All of Gotham on Cide
By ROB LONGLEY -- Toronto Sun
ELMONT, N.Y. -- As the favourite for today's Belmont Stakes, the betting value is long gone on Funny Cide. But this horse has shattered the odds at every turn, so why wager against him now?
He is both a New York bred and a gelding meaning the gritty chestnut has gallantly dispelled two of the knocks the racing world had hung on his halter.
Now comes the grandest assignment yet and the biggest reason to root him on.
When Funny Cide and five others are loaded into the Belmont Park starting gate at 6:38 p.m. this evening, tension will hang thick in the Long Island air.
Riding on his back will be the weight of history. It's been 25 years since Affirmed last claimed the Triple Crown, after all.
Should this year's Kentucky Derby and Preakness champ survive the 11/2-mile Test of the Champion at sprawling Belmont, he'll join the elite group of 11 before him.
And as a gelding with the potential of a long-racing career ahead, he could ultimately become the most popular.
"I'm not a dreamer," said Jack Knowlton, managing partner of Sackatoga Stable who recruited five of his high school pals from tiny Sackets Harbor, N.Y. into horse ownership.
"Nobody could have come up with a story like this, not even a fiction writer."
He's right. Once upon a time, a gelding won the Derby for the first time since 1929. He was a New York-bred horse too, something that had never happened.
At $75,000 he was a beer-budget horse living champagne dreams.
His fun loving owners travelled to the Derby in their "yellow stretch limo" otherwise known as a school bus and planned to take four of them today.
His jockey, Jose Santos, was falsely accused of jolting his horse with an electrical device on the way to the Derby win.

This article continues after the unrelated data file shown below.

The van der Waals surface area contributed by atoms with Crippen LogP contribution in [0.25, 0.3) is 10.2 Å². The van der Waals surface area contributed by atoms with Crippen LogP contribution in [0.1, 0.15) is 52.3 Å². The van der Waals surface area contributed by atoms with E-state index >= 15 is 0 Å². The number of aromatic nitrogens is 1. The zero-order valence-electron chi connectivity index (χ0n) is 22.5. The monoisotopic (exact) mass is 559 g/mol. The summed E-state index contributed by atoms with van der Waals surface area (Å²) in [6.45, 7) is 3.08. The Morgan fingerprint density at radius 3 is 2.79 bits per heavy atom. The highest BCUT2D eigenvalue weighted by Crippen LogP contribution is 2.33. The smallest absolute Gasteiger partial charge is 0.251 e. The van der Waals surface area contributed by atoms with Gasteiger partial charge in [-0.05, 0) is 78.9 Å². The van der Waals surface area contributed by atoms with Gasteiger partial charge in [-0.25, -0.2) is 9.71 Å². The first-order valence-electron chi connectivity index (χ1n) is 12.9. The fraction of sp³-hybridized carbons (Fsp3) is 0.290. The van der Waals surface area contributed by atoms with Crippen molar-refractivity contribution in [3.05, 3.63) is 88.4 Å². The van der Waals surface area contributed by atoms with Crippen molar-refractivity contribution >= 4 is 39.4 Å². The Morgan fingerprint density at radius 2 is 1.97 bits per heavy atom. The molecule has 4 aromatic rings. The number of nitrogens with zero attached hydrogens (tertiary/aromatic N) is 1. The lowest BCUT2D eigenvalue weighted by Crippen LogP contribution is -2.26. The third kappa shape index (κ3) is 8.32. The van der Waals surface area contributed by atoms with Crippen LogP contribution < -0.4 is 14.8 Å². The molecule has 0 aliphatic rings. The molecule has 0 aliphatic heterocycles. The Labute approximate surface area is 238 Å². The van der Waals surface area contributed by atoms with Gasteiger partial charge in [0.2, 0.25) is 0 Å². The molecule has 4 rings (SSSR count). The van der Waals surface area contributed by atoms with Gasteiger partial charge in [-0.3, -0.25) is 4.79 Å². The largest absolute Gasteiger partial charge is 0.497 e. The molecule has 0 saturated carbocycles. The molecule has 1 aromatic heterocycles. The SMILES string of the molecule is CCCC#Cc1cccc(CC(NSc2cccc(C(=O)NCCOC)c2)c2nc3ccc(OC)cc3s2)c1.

Then he went to the Preakness and won by almost 10 lengths, the largest margin since the invention of the photo finish camera.
And now comes the concluding chapter -- the final jewel and the $5-million bonus attachment for a win.
Funny Cide will attempt to further defy the odds in front of a partisan crowd expected to hit 120,000. Bred, trained, owned and ridden by New Yorkers, he has taken Gotham by storm.
Four times since 1997 a horse has reached the Belmont with a shot at the Crown, but none have created a buzz like this.
Even trainer Barclay Tagg, a 65-year-old, old-school conservative horseman who has never before been on racing's biggest stage is dumbfounded.
"By the time he got through the Derby and the Preakness, his coat should be a little dull and he should be off his feed and a little tired," Tagg said yesterday.
"But he has just gotten better and better. Good horses have overcome that kind of stuff and he has overcome it so far."
It won't come easy, a win in the Belmont never does.
Even though it's the smallest field since 1994, there are some serious threats, none more than beaten Derby favourite Empire Maker.
Just five weeks ago the regal Kentucky bred became Empire Faker when he misfired in the Derby and finished second. Trainer Bobby Frankel felt the pain and wants to make it right today.
"I hope everybody hates me after the race," Frankel said. "It means I did my job."
There are other threats such as Ten Most Wanted and Dynever, horses who have caught the eye of wiseguy players looking for value.
Even though the challengers have history working for them, they all know who they must beat.
Take it from the classy gal who campaigned the greatest of them all, 1973 Triple Crown winner Secretariat.
"Funny Cide reminds me of a big red horse I used to know, Penny Chenery said recently. "I hope he smashes the field on Belmont Day."